Interestingly, as the number of experiments increases, the probability histogram of the binomial approximates the normal curve.

## Random Variables

When we’re measuring a specific quantity that is random, we call it a random variable since the value is not fixed. Instead, we can visualise its probabilities with a probability distribution. **This histogram is representative of a theoretical distribution**.

There are three possible histograms that you will see

**Theoretical Distribution**: The probabilities that you expect from a single event**Empirical Distribution**: The observed outcomes**Sampling Distribution**: The probabilities of the statistic that you expect from a single sample

# Prediction

Regression helps us to make a prediction for an independent variable given a dependent variable.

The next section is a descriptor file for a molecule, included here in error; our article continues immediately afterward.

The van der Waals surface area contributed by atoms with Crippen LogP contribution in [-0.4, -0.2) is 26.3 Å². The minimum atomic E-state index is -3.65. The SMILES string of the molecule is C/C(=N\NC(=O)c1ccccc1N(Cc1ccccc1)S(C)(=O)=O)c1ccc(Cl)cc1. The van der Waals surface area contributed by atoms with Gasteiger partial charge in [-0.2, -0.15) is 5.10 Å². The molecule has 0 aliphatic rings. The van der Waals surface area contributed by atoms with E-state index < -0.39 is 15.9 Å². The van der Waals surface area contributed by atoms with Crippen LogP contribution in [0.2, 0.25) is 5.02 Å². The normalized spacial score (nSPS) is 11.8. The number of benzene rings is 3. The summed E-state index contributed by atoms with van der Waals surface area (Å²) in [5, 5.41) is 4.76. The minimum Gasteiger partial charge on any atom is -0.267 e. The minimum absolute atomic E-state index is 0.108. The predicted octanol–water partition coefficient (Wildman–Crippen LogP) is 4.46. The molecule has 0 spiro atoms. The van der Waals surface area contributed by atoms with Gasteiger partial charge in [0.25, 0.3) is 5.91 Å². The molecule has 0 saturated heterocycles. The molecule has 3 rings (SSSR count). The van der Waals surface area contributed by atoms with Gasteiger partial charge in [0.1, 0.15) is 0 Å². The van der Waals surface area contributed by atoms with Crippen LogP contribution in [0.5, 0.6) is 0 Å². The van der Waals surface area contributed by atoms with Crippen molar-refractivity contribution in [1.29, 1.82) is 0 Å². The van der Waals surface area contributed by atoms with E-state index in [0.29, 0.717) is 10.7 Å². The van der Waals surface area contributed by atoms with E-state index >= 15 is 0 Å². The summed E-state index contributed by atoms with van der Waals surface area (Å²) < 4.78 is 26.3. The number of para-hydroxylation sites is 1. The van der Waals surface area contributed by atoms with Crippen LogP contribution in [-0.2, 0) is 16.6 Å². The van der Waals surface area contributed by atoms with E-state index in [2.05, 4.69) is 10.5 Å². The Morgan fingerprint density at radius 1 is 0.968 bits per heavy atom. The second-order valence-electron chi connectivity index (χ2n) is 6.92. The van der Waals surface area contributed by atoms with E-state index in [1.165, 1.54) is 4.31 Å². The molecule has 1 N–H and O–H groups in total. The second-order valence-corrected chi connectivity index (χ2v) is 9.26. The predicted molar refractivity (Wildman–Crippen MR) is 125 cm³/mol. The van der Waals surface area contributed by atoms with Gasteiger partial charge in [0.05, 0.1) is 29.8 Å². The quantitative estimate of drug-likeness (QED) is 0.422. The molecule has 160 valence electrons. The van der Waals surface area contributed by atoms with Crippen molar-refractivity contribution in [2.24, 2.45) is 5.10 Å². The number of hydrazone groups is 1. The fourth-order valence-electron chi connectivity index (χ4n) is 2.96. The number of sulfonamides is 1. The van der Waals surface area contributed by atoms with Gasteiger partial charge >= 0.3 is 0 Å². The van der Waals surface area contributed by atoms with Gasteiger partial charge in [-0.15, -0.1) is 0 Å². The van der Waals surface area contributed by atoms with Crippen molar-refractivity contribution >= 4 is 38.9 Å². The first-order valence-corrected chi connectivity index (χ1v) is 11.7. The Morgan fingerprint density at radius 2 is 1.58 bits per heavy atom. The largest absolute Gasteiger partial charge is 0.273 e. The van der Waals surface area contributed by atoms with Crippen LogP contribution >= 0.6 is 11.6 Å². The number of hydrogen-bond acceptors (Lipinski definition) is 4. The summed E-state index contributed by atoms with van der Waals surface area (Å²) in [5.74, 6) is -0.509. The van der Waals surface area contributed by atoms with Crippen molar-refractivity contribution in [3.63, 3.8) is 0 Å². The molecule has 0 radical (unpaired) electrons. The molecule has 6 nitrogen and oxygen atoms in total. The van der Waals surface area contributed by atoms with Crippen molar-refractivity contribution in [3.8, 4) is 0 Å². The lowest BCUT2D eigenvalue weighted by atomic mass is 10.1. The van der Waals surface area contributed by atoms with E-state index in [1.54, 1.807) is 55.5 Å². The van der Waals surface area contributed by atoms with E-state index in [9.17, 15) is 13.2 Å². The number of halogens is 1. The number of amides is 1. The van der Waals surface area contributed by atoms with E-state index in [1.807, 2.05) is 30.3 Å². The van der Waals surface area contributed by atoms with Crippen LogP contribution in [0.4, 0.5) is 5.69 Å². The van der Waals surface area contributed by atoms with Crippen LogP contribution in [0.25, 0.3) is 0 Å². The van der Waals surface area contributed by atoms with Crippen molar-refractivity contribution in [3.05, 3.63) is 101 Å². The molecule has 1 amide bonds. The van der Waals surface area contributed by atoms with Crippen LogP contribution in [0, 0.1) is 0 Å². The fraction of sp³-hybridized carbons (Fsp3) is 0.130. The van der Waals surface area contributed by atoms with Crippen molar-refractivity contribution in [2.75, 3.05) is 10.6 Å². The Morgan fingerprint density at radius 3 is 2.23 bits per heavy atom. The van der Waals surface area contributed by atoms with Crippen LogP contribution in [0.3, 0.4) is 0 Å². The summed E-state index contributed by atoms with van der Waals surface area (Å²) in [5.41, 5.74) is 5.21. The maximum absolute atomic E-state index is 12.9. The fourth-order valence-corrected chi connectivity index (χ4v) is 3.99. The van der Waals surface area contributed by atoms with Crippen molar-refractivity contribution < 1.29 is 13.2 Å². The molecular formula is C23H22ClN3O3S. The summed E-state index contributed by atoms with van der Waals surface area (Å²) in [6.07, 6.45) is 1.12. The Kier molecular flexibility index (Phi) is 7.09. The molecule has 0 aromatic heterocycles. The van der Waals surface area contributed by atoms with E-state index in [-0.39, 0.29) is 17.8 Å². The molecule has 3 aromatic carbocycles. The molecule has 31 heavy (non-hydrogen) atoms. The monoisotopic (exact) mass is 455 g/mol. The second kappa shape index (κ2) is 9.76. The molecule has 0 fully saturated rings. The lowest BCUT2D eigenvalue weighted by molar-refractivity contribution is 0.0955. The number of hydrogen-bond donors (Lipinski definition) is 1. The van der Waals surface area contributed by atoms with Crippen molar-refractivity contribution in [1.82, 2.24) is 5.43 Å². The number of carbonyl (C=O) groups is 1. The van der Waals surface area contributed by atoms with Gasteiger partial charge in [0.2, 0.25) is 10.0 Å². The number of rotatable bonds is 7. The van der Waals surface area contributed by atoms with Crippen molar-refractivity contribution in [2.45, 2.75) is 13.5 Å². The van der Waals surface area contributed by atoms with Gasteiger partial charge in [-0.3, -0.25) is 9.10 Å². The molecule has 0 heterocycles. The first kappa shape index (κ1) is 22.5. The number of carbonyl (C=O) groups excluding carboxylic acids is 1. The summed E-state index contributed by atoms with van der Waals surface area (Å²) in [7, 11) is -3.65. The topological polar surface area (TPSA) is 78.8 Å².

## Correlation Coefficient

The correlation coefficient shows two main things

- The direction of the correlation
- The strength of the correlation

R is always going to be -1 and 1. The sign of r gives the direction of the association and the absolute value gives the strength. **Note that R only measures linear associations**.

## Regression

If a scatterplot shows a linear association, then we can represent it with a line of type

where $y$ is the value we’d like to predict, $x$ the value that we have and $a,b$ some values that we have to minimise. Normally we try to find a $a$ and $b$ that minimises the differences between $y_{i}$ ( the actual value ) and $y_{i}^ $ ( our predicted value ).

### Regression to the mean

Regression to the mean is a statistical phenomenon that occurs when an extreme outcome is likely to revert back to the average in subsequent measurements.